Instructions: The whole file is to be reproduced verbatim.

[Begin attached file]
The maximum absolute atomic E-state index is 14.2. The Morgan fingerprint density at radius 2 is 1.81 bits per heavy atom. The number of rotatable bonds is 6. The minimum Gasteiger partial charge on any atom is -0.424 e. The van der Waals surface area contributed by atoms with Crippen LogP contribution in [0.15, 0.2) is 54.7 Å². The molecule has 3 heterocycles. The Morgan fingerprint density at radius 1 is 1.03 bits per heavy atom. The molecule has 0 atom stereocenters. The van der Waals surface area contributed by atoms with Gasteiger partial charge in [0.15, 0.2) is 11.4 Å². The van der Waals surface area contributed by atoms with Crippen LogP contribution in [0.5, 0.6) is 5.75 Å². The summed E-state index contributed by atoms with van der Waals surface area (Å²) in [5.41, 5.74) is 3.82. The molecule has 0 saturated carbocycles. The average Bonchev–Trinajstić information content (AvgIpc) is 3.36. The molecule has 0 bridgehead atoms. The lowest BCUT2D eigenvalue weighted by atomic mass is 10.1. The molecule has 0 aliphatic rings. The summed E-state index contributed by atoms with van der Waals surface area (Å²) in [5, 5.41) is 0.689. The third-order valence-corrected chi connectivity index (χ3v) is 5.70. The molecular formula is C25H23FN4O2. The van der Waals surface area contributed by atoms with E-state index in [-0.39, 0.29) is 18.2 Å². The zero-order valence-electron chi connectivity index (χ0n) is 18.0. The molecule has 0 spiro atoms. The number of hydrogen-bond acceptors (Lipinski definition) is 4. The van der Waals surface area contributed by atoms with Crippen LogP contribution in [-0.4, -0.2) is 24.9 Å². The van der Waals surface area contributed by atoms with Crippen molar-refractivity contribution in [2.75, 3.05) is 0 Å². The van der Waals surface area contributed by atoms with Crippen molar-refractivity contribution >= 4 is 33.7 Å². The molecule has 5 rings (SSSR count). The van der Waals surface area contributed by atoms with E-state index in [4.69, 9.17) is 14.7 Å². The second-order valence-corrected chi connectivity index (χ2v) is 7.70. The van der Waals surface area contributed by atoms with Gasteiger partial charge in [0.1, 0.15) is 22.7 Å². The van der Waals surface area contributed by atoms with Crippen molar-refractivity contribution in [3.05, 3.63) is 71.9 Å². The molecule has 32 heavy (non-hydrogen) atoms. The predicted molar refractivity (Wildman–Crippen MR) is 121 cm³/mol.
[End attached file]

The maximum absolute atomic E-state index is 14.2. The Morgan fingerprint density at radius 2 is 1.81 bits per heavy atom. The number of rotatable bonds is 6. The minimum Gasteiger partial charge on any atom is -0.424 e. The van der Waals surface area contributed by atoms with Crippen LogP contribution in [0.15, 0.2) is 54.7 Å². The molecule has 3 heterocycles. The Morgan fingerprint density at radius 1 is 1.03 bits per heavy atom. The molecule has 0 atom stereocenters. The van der Waals surface area contributed by atoms with Gasteiger partial charge in [0.15, 0.2) is 11.4 Å². The van der Waals surface area contributed by atoms with Crippen LogP contribution in [0.5, 0.6) is 5.75 Å². The summed E-state index contributed by atoms with van der Waals surface area (Å²) in [5.41, 5.74) is 3.82. The molecule has 0 saturated carbocycles. The average Bonchev–Trinajstić information content (AvgIpc) is 3.36. The molecule has 0 bridgehead atoms. The lowest BCUT2D eigenvalue weighted by atomic mass is 10.1. The molecule has 0 aliphatic rings. The summed E-state index contributed by atoms with van der Waals surface area (Å²) in [5, 5.41) is 0.689. The third-order valence-corrected chi connectivity index (χ3v) is 5.70. The molecular formula is C25H23FN4O2. The van der Waals surface area contributed by atoms with E-state index in [-0.39, 0.29) is 18.2 Å². The zero-order valence-electron chi connectivity index (χ0n) is 18.0. The molecule has 0 spiro atoms. The number of hydrogen-bond acceptors (Lipinski definition) is 4. The van der Waals surface area contributed by atoms with Crippen LogP contribution in [-0.4, -0.2) is 24.9 Å². The van der Waals surface area contributed by atoms with Crippen molar-refractivity contribution in [2.75, 3.05) is 0 Å². The van der Waals surface area contributed by atoms with Crippen molar-refractivity contribution >= 4 is 33.7 Å². The molecule has 5 rings (SSSR count). The van der Waals surface area contributed by atoms with E-state index in [4.69, 9.17) is 14.7 Å². The second-order valence-corrected chi connectivity index (χ2v) is 7.70. The van der Waals surface area contributed by atoms with Gasteiger partial charge in [0.1, 0.15) is 22.7 Å². The van der Waals surface area contributed by atoms with Crippen molar-refractivity contribution in [3.05, 3.63) is 71.9 Å². The molecule has 32 heavy (non-hydrogen) atoms. The predicted molar refractivity (Wildman–Crippen MR) is 121 cm³/mol.